Rabbi Michael Holzman is the spiritual leader of the Northern Virginia Hebrew Congregation and the founder of the Rebuilding Democracy Project, winner of the 2019 Lippman Kanfer Prize for Applied Jewish Wisdom. Rabbi Holzman has partnered with a variety of organizations like the Aspen Institute, Philanthropy for Active Civic Engagement and the Shalom Hartman Institute of North America to examine the intersection of faith and democracy. Currently, he is working with Rabbi Rachel Schmelkin, director of Rabbinic Outreach at the One America Movement, to spread ideas and techniques to combat toxic polarization in American democracy. For more information, please contact Rabbi Holzman or Rabbi Schmelkin at email@example.com.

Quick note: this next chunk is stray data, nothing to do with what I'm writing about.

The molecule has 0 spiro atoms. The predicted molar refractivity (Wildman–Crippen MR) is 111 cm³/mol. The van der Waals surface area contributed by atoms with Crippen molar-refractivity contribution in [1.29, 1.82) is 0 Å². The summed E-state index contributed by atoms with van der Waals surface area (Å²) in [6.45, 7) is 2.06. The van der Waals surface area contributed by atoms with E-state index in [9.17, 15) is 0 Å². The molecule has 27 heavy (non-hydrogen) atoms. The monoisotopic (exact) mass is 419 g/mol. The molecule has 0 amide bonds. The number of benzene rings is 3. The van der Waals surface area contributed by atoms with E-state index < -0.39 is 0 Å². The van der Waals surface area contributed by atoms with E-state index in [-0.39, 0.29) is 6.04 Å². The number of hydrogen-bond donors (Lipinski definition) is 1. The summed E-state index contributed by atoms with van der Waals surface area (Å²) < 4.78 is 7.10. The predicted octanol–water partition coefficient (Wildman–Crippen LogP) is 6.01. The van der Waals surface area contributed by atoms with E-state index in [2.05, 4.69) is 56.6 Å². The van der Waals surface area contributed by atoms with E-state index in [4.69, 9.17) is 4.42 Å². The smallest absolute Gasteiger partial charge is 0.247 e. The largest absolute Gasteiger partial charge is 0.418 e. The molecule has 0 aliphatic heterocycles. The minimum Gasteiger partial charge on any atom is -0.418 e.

On July 2, 2014, the prestigious science journal Nature retracted two heralded papers in the field of stem cell research, papers it had published only a few months earlier. The articles described a revolutionary process called STAP, where biologists subjected mature adult cells to physical stresses and transformed them into stem cells. Yet, in the editorial announcing the papers' retraction, Nature's editors reported that the "data that were an essential part of the authors' claims had been misrepresented" and that the authors' work was marred by "sloppiness" and "selection bias" ("Editorial: STAP retracted," Nature, vol. 511, no. 7507, July 2, 2014). All told, as the journalist Dana Goodyear has written, "a far-reaching and sensational conjecture" was "defeated by flaws that were at best irreparable and at worst unconscionable" ("The Stress Test," The New Yorker, February 29, 2016, pp. 46-57).